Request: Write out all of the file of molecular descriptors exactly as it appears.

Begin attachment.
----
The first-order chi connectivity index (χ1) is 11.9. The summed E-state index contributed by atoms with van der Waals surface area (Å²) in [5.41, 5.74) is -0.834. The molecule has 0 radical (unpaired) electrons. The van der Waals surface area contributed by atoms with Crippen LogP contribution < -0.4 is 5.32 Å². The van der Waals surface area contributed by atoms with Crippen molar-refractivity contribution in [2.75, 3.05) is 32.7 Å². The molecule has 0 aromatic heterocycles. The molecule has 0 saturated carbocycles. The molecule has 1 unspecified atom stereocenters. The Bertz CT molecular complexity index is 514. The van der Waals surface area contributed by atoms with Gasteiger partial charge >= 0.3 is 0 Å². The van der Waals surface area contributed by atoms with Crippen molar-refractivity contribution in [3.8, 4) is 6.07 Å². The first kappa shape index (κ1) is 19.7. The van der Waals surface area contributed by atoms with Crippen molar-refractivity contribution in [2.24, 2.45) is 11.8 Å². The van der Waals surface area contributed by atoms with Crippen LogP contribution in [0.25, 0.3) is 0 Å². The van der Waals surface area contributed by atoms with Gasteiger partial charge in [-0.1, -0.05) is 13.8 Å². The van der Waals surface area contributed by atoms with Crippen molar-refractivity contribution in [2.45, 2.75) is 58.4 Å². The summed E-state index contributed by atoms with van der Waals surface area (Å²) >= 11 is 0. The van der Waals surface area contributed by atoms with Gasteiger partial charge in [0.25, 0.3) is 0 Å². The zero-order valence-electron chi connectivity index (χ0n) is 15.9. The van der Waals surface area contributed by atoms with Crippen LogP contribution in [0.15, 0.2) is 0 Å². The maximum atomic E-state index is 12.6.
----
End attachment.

The first-order chi connectivity index (χ1) is 11.9. The summed E-state index contributed by atoms with van der Waals surface area (Å²) in [5.41, 5.74) is -0.834. The molecule has 0 radical (unpaired) electrons. The van der Waals surface area contributed by atoms with Crippen LogP contribution < -0.4 is 5.32 Å². The van der Waals surface area contributed by atoms with Crippen molar-refractivity contribution in [2.75, 3.05) is 32.7 Å². The molecule has 0 aromatic heterocycles. The molecule has 0 saturated carbocycles. The molecule has 1 unspecified atom stereocenters. The Bertz CT molecular complexity index is 514. The van der Waals surface area contributed by atoms with Gasteiger partial charge >= 0.3 is 0 Å². The van der Waals surface area contributed by atoms with Crippen molar-refractivity contribution in [3.8, 4) is 6.07 Å². The first kappa shape index (κ1) is 19.7. The van der Waals surface area contributed by atoms with Crippen molar-refractivity contribution in [2.24, 2.45) is 11.8 Å². The van der Waals surface area contributed by atoms with Crippen LogP contribution in [0.25, 0.3) is 0 Å². The van der Waals surface area contributed by atoms with Gasteiger partial charge in [-0.1, -0.05) is 13.8 Å². The van der Waals surface area contributed by atoms with Crippen molar-refractivity contribution in [2.45, 2.75) is 58.4 Å². The summed E-state index contributed by atoms with van der Waals surface area (Å²) >= 11 is 0. The van der Waals surface area contributed by atoms with Gasteiger partial charge in [0.25, 0.3) is 0 Å². The zero-order valence-electron chi connectivity index (χ0n) is 15.9. The van der Waals surface area contributed by atoms with Crippen LogP contribution in [0.15, 0.2) is 0 Å². The maximum atomic E-state index is 12.6.